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New Westminster's Spud Shack owner keeps eyes on the fries
Dan Close turned his guilty pleasure into his livelihood. But his quest for nirvana continues.
A Red Seal chef and triathlete, Close often rewarded a five-hour bike ride or marathon running or swimming session with a big plate of french fries. On one of those rides he conjured an idea; why not make his own? But lighter, fluffier than the greasy, deep fried frozen starch strips at the local diner or fast food joint.
And so the former chef at the Fairmont Hotel and head of product development at the test kitchen for the Cactus Club set out to make the perfect french fry. In December he opened the Spud Shack, on the upper level of the Shops at New Westminster Station.
Its cornerstone menu item is that humble accompaniment to burgers, sandwiches and steaks from Nome, Alaska to Naples, Florida, the french fry. Or rather Belgian frites, because that's what they were called as far back as the 17th century when the poor inhabitants of the Meuse valley fried cut potatoes to get them through the winter because the rivers that provided the fish for their sustenance had frozen over. They didn't become "French" until American soldiers serving in Belgium in WWI started calling them that.
To play off that heritage Close clad his new venture with 80-year-old reclaimed wood accented with furniture and fixtures in red, yellow and black, the colours of Belgium's flag. Gargoyles peer from the corners, loom from the rafters.
"It's got that gothic European feel," says Close, 42. "It's old-world Europe meets Western Canada."
But to make a truly authentic Belgian frites experience takes more than décor. It takes a lot of hard, knuckle-scraping work that starts late at night when he and his crew hand cut up to 100 pounds of Kennebec potatoes. The strips, with the skin still on, are then soaked in cold water overnight before they're drained and then blanched for an hour in the morning, which will help them cook evenly once they're in the fryer. They're then cooled and allowed to rest before being deep-fried to order in canola oil.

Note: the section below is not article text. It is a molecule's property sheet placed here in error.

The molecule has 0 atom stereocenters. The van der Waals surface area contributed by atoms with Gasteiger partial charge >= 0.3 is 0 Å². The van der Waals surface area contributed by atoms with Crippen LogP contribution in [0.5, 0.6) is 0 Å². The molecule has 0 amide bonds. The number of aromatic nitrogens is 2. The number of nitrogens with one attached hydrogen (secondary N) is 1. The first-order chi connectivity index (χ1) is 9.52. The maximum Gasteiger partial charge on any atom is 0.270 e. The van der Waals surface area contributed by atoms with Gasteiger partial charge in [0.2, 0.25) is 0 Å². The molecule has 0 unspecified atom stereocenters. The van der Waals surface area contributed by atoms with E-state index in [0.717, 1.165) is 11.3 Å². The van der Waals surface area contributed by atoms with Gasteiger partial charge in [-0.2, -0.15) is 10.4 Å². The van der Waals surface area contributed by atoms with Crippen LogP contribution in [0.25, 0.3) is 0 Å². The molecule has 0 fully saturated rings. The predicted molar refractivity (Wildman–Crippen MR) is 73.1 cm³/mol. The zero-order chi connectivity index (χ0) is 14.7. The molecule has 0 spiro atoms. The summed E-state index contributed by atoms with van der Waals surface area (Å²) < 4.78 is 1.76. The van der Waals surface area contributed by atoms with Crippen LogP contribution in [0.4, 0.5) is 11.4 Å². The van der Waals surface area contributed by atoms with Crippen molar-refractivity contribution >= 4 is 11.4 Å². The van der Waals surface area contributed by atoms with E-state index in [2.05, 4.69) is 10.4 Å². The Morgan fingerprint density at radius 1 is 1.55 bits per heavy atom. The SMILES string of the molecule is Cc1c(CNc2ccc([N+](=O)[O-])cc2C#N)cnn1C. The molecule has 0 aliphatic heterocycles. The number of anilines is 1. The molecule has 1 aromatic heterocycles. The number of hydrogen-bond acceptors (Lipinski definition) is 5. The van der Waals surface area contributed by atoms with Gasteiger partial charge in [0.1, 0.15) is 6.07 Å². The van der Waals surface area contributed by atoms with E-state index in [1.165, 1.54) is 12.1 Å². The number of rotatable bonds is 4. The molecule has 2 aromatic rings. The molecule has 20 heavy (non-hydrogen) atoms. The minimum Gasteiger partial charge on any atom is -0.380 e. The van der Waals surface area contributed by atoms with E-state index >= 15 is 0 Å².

"There are no shortcuts, you've got to do it right," says Close, who tests every batch as it comes out of the fryer and then the shaker to ensure the frites have the right balance of crispness and fluffiness, the right amount of salt.
The frites are served in paper cones that are supported in special holes cut into the hefty wooden tables. And they can be garnished with a choice of 15 sauces like Belgian mayo, roasted garlic mayo, Andalusia and curry ketchup.
Close also serves up the frites as poutine, favouring a firmer "squeaky" cheddar cheese curd that he sources from the Okanagan. And he's looking to enhance his menu with Montreal-style smoked meat sandwiches. It can all be washed down with a variety of craft and Belgian beers.
But in these early days of his new venture, Close is keeping his eyes on the fries, fiddling with the seasoning, adjusting fry times to create the perfect frites.
"It's still a work in progress," he says. "I want to be able to take the humble potato and turn it into an experience."
For more information about the Spud Shack, including a full menu and beer list, go to www.spudshack.ca